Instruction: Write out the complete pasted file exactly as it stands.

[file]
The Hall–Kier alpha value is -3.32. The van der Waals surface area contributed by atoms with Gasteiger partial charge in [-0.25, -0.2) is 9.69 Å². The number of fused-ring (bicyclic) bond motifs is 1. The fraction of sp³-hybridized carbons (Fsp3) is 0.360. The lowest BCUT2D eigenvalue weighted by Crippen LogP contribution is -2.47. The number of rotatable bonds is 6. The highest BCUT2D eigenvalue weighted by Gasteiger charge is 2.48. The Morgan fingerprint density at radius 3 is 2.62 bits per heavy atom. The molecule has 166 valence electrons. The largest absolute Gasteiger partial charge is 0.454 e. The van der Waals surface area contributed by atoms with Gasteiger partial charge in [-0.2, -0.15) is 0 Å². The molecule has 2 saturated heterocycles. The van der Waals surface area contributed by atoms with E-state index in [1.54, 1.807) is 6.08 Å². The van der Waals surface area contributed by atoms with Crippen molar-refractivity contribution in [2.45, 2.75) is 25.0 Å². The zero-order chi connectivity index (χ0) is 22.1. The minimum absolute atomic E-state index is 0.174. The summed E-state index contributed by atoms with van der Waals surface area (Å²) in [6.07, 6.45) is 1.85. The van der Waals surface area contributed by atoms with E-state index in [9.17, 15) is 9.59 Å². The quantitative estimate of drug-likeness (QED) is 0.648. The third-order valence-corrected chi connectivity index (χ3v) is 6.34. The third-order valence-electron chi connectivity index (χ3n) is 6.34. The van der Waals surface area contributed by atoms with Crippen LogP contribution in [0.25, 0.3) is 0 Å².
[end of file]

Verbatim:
The Hall–Kier alpha value is -3.32. The van der Waals surface area contributed by atoms with Gasteiger partial charge in [-0.25, -0.2) is 9.69 Å². The number of fused-ring (bicyclic) bond motifs is 1. The fraction of sp³-hybridized carbons (Fsp3) is 0.360. The lowest BCUT2D eigenvalue weighted by Crippen LogP contribution is -2.47. The number of rotatable bonds is 6. The highest BCUT2D eigenvalue weighted by Gasteiger charge is 2.48. The Morgan fingerprint density at radius 3 is 2.62 bits per heavy atom. The molecule has 166 valence electrons. The largest absolute Gasteiger partial charge is 0.454 e. The van der Waals surface area contributed by atoms with Gasteiger partial charge in [-0.2, -0.15) is 0 Å². The molecule has 2 saturated heterocycles. The van der Waals surface area contributed by atoms with E-state index in [1.54, 1.807) is 6.08 Å². The van der Waals surface area contributed by atoms with Crippen molar-refractivity contribution in [2.45, 2.75) is 25.0 Å². The zero-order chi connectivity index (χ0) is 22.1. The minimum absolute atomic E-state index is 0.174. The summed E-state index contributed by atoms with van der Waals surface area (Å²) in [6.07, 6.45) is 1.85. The van der Waals surface area contributed by atoms with E-state index in [9.17, 15) is 9.59 Å². The quantitative estimate of drug-likeness (QED) is 0.648. The third-order valence-corrected chi connectivity index (χ3v) is 6.34. The third-order valence-electron chi connectivity index (χ3n) is 6.34. The van der Waals surface area contributed by atoms with Crippen LogP contribution in [0.25, 0.3) is 0 Å².